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Think about the last virtual meeting you were on. Do you remember the nonverbal signal you saw – and probably showed – at the end of the meeting? The nonverbal gesture most participants show when meetings are over is so common, it’s been dubbed “The Zoom Wave.” Most of us have adopted this brief wave of the hand to politely let people know we are leaving the virtual meeting. It’s not something you would expect to see at an in-person meeting, so how did “The Zoom Wave” come into play?

My theory is that we don’t have the kinds of nonverbal signals we’re used to seeing when people are ready to leave an in-person meeting, such as: people gathering their stuff, closing their laptops or starting to stand up. Those behaviors would not be natural in a virtual meeting.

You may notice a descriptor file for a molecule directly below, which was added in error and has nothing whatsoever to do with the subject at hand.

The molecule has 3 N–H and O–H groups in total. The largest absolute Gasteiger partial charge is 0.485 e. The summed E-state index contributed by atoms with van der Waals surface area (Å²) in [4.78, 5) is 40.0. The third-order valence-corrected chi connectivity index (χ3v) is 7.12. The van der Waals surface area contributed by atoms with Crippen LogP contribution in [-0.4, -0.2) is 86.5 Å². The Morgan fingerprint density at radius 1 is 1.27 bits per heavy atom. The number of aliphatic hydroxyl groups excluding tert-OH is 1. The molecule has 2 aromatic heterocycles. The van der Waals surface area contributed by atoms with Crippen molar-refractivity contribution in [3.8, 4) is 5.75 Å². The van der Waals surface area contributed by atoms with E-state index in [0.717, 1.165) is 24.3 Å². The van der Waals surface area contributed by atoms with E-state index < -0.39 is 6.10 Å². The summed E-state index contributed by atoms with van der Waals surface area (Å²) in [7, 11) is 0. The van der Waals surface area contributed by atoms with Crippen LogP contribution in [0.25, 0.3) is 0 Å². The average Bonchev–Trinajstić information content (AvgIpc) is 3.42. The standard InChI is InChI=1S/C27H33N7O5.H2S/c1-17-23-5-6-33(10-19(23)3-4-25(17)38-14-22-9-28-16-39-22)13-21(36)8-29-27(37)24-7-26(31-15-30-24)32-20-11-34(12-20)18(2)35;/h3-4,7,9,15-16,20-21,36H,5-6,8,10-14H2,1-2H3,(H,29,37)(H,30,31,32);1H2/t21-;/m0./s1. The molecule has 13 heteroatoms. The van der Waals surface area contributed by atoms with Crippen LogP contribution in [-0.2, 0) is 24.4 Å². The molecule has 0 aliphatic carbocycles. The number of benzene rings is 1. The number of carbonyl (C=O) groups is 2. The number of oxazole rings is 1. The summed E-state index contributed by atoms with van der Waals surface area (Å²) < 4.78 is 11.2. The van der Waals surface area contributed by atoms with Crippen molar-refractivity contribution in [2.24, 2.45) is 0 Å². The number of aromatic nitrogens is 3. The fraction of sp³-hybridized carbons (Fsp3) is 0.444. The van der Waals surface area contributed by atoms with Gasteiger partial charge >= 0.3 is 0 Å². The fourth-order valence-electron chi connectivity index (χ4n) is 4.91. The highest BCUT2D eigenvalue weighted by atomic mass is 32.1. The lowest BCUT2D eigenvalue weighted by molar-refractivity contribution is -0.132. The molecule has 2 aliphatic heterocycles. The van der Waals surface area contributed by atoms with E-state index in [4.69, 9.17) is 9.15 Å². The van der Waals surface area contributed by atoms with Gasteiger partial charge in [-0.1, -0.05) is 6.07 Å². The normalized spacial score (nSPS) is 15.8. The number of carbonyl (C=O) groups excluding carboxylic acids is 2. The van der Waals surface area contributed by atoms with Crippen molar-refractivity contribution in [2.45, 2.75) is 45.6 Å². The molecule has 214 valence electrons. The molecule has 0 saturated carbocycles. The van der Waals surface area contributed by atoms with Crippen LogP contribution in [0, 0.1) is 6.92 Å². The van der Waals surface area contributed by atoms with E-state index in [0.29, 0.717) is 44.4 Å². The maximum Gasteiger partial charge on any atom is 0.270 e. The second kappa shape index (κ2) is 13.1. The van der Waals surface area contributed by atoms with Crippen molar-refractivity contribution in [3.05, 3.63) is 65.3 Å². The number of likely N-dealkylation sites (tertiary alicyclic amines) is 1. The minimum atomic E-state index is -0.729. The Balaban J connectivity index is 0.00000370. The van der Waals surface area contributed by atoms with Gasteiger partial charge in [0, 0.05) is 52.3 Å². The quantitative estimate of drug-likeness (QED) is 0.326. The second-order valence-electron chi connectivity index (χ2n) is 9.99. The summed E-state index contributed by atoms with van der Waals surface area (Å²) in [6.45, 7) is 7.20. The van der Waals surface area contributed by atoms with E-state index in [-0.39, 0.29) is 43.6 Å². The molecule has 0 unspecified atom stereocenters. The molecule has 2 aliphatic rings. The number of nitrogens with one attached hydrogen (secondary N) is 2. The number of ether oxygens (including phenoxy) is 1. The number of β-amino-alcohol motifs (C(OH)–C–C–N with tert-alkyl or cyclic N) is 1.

Another significant factor is proximity. Even though we are seeing a close view of each other on virtual meetings, there is an awareness of being in different places. I think that’s why our brains choose to signal “I’m going now” with a wave, which is a gesture usually shown to people who are some distance away.

Since I’ve become aware of “The Zoom Wave,” I’ve noticed some interesting idiosyncrasies that I’ve developed. For example, if there are multiple people in the virtual meeting, I will also wave to say, “Hello” when I enter the virtual room. For some reason, I wave with my left hand when I enter the meeting and I wave with my right hand when I leave the meeting.

One of the advantages of virtual meetings is that we can see ourselves and observe our own nonverbal behaviors. I’m curious:

Have you noticed any differences between your nonverbals in an in-person meeting vs a virtual meeting?

What are your nonverbal gestures when you say “hello” or “goodbye” in virtual meetings?